Disabled girl becomes first university student from ethnic village
A disabled girl from the Central Highland province of Kon Tum has made her dream of going to university become a reality.
Y Julie types using her feet.
Y Julie was born without arms, but the 18-year-old from Kon Drei Village has just started as a freshman at Da Nang University's Information Technology Faculty.
She is affectionately known as “penguin” by her classmates.
During her 12 years at school, Y Julie always impressed her parents, teachers and other students with her passion for education.
Hard road for education
“When I was a child, I once followed my friend to her class,” Y Julie said.
“I saw little girls the same age as me attentively writing and reading. I felt almost heartbroken because I did not have hands to write with,” she said.
However, the little girl decided to learn how to write.
She found a way of gripping a stick with her feet and tried to write on the ground.
She tried every day for months and months until her feet ached, but she did not give up.
After several months, Y Julie could eventually write her and parents’ names using her feet.
Y Julie’s mother, Y Zoar, said: “Although I was a kindergarten teacher, I couldn't find a way to teach my daughter how to write.”
“When I saw her initial success, I bought lots of books to read,” she recalled.
As time went by, Y Julie's scribbled letters on the ground were replaced by curly letters in notebooks.
Those letters and words were thanks to her burning desire to learn and get an education.
“Although she's disabled, Y Julie can write very nicely,” said Le Thi Dieu Hien, a teacher at Truong Chinh Secondary School.
“Y Julie was a hard-working and smart student. She was always in the top ten students in her class,” Hien said.
“The teachers admired her energy, which inspired many other students,” she said.
Y Julie is a nice girl with a very cheerful personality which means she gets on well with her friends.
As well as a hard-working student, she is also a good daughter.
Y Julie often helps her mother to clean the house and wash dishes and clothes.
“In her spare time, she also helps her younger sister and brother to study,” Y Julie’s mother said.
“She is like a little angel, always obedient and polite to everyone,” she said.
“This year I've become an university student. I knew studying at university would be a new challenge for a disabled person like me,” said Y Julie.
At the beginning of academic year, Y Julie was timid and had little contact with the other students.
“The subjects are far from what I had imagined,” said Y Julie.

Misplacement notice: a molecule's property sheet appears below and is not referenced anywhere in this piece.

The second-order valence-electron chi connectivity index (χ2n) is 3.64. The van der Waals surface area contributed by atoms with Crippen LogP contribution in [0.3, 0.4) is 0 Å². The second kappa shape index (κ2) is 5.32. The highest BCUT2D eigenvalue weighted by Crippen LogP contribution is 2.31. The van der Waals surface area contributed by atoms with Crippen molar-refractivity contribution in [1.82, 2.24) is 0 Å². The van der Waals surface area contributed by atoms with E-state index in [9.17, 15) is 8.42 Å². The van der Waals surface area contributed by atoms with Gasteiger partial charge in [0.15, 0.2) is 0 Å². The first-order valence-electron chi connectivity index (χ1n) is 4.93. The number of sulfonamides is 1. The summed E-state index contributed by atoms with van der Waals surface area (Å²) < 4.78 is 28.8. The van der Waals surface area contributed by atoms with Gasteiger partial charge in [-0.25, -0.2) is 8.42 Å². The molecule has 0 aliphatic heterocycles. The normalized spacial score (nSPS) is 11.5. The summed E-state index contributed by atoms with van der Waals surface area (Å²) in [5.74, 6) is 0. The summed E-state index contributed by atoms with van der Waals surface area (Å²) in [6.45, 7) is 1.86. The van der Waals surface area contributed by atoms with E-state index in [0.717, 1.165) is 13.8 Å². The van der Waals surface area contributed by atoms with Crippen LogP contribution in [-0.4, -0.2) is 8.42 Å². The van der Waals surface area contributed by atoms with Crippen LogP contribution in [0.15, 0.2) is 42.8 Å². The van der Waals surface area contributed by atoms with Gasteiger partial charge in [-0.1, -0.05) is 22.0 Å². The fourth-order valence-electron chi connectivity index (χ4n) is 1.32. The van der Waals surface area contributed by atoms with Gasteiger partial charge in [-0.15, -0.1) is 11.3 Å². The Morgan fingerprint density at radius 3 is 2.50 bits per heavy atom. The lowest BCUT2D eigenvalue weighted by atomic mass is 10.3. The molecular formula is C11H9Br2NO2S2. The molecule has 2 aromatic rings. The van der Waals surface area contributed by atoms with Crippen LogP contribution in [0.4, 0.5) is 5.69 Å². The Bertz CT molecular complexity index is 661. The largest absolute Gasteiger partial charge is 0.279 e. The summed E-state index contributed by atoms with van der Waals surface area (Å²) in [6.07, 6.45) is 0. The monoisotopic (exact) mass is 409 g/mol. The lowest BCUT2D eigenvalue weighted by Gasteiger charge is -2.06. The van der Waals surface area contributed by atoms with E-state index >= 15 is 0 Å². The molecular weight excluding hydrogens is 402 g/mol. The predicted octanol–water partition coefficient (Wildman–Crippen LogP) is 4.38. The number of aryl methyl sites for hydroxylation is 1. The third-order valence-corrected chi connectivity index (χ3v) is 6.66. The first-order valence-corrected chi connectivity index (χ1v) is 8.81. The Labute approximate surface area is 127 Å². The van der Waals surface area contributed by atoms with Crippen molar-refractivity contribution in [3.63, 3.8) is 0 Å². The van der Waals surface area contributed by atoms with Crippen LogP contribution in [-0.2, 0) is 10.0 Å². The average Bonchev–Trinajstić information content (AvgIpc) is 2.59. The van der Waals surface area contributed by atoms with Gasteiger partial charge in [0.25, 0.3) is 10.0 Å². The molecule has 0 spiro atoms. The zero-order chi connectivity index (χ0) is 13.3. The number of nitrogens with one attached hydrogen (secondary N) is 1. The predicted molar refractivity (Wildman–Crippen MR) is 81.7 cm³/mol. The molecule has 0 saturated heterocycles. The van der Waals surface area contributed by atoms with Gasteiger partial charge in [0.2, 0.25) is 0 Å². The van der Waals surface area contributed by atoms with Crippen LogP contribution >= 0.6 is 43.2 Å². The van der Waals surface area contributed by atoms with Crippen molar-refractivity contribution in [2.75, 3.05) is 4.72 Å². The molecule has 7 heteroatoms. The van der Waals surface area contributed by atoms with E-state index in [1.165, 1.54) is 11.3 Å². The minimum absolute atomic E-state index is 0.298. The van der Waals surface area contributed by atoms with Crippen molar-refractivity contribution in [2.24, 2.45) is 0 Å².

“During my first days at the university, the lecturers and students were surprised to see a disabled person using a computer with their feet,” she said.
Gradually she regained her confidence and gained the admiration from other students.
The image of a young girl with no arms has touched everyone's hearts, and she has been offered a lot of love and support so that she can continue to fulfill her dream.
A Khưnh, her father, said: “When I found out my daughter had been accepted by the university, I was very glad but a little worried.”
“I could not afford to buy her a computer for her to study information and technology,” said he added.
Fortunately, a kind-hearted person heard of her plight and decided to buy her a computer to help her pursue her education, he said.
Studying IT was not her first choice because she used to dream of becoming a teacher, but she has no regrets.
Instead, she is working hard, applying all her skills to master computers.
“Sometimes because I have to sit in front of the screen for a long time my legs are exhausted,” she said.
Tired but still determined, Y Julie's passion still burns.
She always thinks about her parents who put her through school for 12 years, and tells herself to “never give up”.
To achieve this, Y Julie has had to work much harder than her peers.
In a poor place like Kon Drei Village, Y Julie is a warm ray of sunshine bringing confidence and motivation for many children to learn and overcome their difficulties.
Y Julie is the first person from the village to become a university student.
Her dream of going to university has come true, and the young woman is continuing to pursue her studies in a bid for future successes. VNS
Suffering from polio that led to paralysis and scoliosis as a child, Tran Phan Thanh Hai, 18, was admitted to the HCM City University of Science without having to take the national high school exam.
Nguyen Duc Truong is a maths teacher at Da Ton Junior School in Hanoi’s Gia Lam District. He is loved by his students not only for his knowledge, but also for the extraordinary energy he uses to overcome a physical condition he suffers.